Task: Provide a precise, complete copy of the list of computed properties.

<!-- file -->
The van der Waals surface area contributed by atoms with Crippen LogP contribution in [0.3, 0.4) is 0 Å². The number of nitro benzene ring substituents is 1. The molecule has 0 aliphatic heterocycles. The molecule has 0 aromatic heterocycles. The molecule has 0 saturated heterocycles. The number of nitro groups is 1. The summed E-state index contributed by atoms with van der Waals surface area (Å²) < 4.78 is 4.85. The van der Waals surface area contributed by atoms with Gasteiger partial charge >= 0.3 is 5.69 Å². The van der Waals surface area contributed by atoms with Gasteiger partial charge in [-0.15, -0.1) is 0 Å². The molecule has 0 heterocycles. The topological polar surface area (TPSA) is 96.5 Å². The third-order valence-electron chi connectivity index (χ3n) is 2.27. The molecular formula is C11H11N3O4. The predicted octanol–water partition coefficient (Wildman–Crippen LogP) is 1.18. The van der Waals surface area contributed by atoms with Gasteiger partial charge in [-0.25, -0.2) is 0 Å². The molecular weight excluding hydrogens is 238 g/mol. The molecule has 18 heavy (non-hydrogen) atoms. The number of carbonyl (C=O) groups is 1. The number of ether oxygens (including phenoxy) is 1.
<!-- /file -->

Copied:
The van der Waals surface area contributed by atoms with Crippen LogP contribution in [0.3, 0.4) is 0 Å². The number of nitro benzene ring substituents is 1. The molecule has 0 aliphatic heterocycles. The molecule has 0 aromatic heterocycles. The molecule has 0 saturated heterocycles. The number of nitro groups is 1. The summed E-state index contributed by atoms with van der Waals surface area (Å²) < 4.78 is 4.85. The van der Waals surface area contributed by atoms with Gasteiger partial charge >= 0.3 is 5.69 Å². The van der Waals surface area contributed by atoms with Gasteiger partial charge in [-0.15, -0.1) is 0 Å². The molecule has 0 heterocycles. The topological polar surface area (TPSA) is 96.5 Å². The third-order valence-electron chi connectivity index (χ3n) is 2.27. The molecular formula is C11H11N3O4. The predicted octanol–water partition coefficient (Wildman–Crippen LogP) is 1.18. The van der Waals surface area contributed by atoms with Gasteiger partial charge in [-0.25, -0.2) is 0 Å². The molecular weight excluding hydrogens is 238 g/mol. The molecule has 18 heavy (non-hydrogen) atoms. The number of carbonyl (C=O) groups is 1. The number of ether oxygens (including phenoxy) is 1.